A timeline of the Presidential certification process that Trump is trying to disrupt
By Maggie Astor
As President Donald Trump and his Republican allies continue trying to undermine the election, the certification of the vote totals in each state is the next major step in formalizing President-elect Joe Biden’s victory.
A key part of the Republican strategy has been to delay certification processes in battleground states that Biden won, in the hopes that, if state officials miss their deadlines, legislators will subvert the popular vote and appoint pro-Trump slates to the Electoral College. But that’s extremely unlikely to happen.
Here’s a breakdown of the certification deadlines and other key dates in battleground states, and what will happen between now and Inauguration Day.
Monday, Nov. 23: Michigan, Pennsylvania
Biden won these two states.
In Michigan, the Board of State Canvassers on Monday officially certified the results previously certified by canvassing boards in each county. Three of the four board members — two Democrats and one Republican — voted in favor, while the fourth, a Republican, abstained.
Among the decisive swing states Biden won, Michigan was the second to certify its results. It followed Georgia, where Secretary of State Brad Raffensperger, a Republican, signed off Friday; a machine recount requested by the Trump campaign will begin this week, but Biden’s lead is much too large to expect a recount to overcome.
Trump’s campaign had tried to block the certification process in Michigan in the hopes of getting Republican state legislators to overrule millions of voters and appoint a pro-Trump slate to the Electoral College. The canvassing board’s vote Monday torpedoed that effort. (Republicans could still sue, but such a lawsuit would be very unlikely to succeed.)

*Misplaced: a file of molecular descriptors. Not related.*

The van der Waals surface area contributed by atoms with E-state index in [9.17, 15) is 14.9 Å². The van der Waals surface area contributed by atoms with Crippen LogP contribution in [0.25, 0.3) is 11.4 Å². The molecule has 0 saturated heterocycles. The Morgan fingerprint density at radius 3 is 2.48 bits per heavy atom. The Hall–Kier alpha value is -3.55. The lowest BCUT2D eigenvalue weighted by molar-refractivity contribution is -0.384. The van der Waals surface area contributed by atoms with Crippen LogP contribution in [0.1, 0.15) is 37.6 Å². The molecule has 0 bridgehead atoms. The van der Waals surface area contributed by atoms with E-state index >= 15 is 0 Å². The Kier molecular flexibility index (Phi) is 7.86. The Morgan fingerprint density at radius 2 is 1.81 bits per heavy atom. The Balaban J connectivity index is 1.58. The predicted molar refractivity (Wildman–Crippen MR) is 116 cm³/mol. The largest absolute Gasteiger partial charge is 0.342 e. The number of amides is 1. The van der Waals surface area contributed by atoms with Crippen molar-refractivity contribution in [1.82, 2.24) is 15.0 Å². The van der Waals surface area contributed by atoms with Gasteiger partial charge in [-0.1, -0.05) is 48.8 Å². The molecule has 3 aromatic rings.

Monday is also the deadline for counties in Pennsylvania to certify their totals and send them to Kathy Boockvar, the secretary of the commonwealth, who will certify the state results. Pennsylvania doesn’t have a hard deadline for when Boockvar must sign off, but she is likely to do so by Monday.
Last week, a court rejected a last-ditch effort by the Trump campaign to block certification in Pennsylvania. The campaign then filed an extremely narrow appeal that, even if accepted, would not delay the certification process, and that could be moot after certification. It is possible that, post-certification, the campaign could file a new lawsuit, but that, too, would be unlikely to succeed.
No current lawsuit that could change the results of the election, in Pennsylvania or elsewhere, is likely to make it to the Supreme Court at this point.
Tuesday: Minnesota, Nevada, North Carolina
In Nevada, which Biden won, the state Supreme Court will meet Tuesday to certify the results. Ultimately, the governor will need to confirm the outcome. The Trump campaign has filed a lawsuit baselessly claiming that Trump actually won Nevada, and conservative groups are trying to nullify the results, but these claims are highly unlikely to lead anywhere.